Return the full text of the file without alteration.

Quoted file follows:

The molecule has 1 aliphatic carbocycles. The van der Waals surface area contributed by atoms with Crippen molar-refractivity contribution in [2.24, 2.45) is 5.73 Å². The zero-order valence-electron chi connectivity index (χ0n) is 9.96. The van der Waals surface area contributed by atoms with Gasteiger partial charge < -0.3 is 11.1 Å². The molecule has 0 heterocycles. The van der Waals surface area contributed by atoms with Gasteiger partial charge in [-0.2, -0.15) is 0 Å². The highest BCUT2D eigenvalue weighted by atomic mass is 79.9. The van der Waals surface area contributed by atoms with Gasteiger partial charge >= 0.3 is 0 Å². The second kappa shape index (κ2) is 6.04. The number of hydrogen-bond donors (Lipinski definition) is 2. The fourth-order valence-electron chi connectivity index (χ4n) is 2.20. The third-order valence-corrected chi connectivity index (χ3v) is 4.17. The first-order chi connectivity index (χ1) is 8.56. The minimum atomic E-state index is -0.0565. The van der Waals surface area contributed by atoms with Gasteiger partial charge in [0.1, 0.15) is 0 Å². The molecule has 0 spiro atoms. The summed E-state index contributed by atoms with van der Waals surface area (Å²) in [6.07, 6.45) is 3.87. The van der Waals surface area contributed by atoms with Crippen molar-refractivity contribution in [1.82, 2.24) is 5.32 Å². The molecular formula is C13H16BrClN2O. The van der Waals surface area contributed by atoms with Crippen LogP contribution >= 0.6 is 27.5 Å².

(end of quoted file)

The molecule has 1 aliphatic carbocycles. The van der Waals surface area contributed by atoms with Crippen molar-refractivity contribution in [2.24, 2.45) is 5.73 Å². The zero-order valence-electron chi connectivity index (χ0n) is 9.96. The van der Waals surface area contributed by atoms with Gasteiger partial charge < -0.3 is 11.1 Å². The molecule has 0 heterocycles. The van der Waals surface area contributed by atoms with Gasteiger partial charge in [-0.2, -0.15) is 0 Å². The highest BCUT2D eigenvalue weighted by atomic mass is 79.9. The van der Waals surface area contributed by atoms with Gasteiger partial charge >= 0.3 is 0 Å². The second kappa shape index (κ2) is 6.04. The number of hydrogen-bond donors (Lipinski definition) is 2. The fourth-order valence-electron chi connectivity index (χ4n) is 2.20. The third-order valence-corrected chi connectivity index (χ3v) is 4.17. The first-order chi connectivity index (χ1) is 8.56. The minimum atomic E-state index is -0.0565. The van der Waals surface area contributed by atoms with Gasteiger partial charge in [0.1, 0.15) is 0 Å². The molecule has 0 spiro atoms. The summed E-state index contributed by atoms with van der Waals surface area (Å²) in [6.07, 6.45) is 3.87. The van der Waals surface area contributed by atoms with Crippen molar-refractivity contribution in [1.82, 2.24) is 5.32 Å². The molecular formula is C13H16BrClN2O. The van der Waals surface area contributed by atoms with Crippen LogP contribution >= 0.6 is 27.5 Å².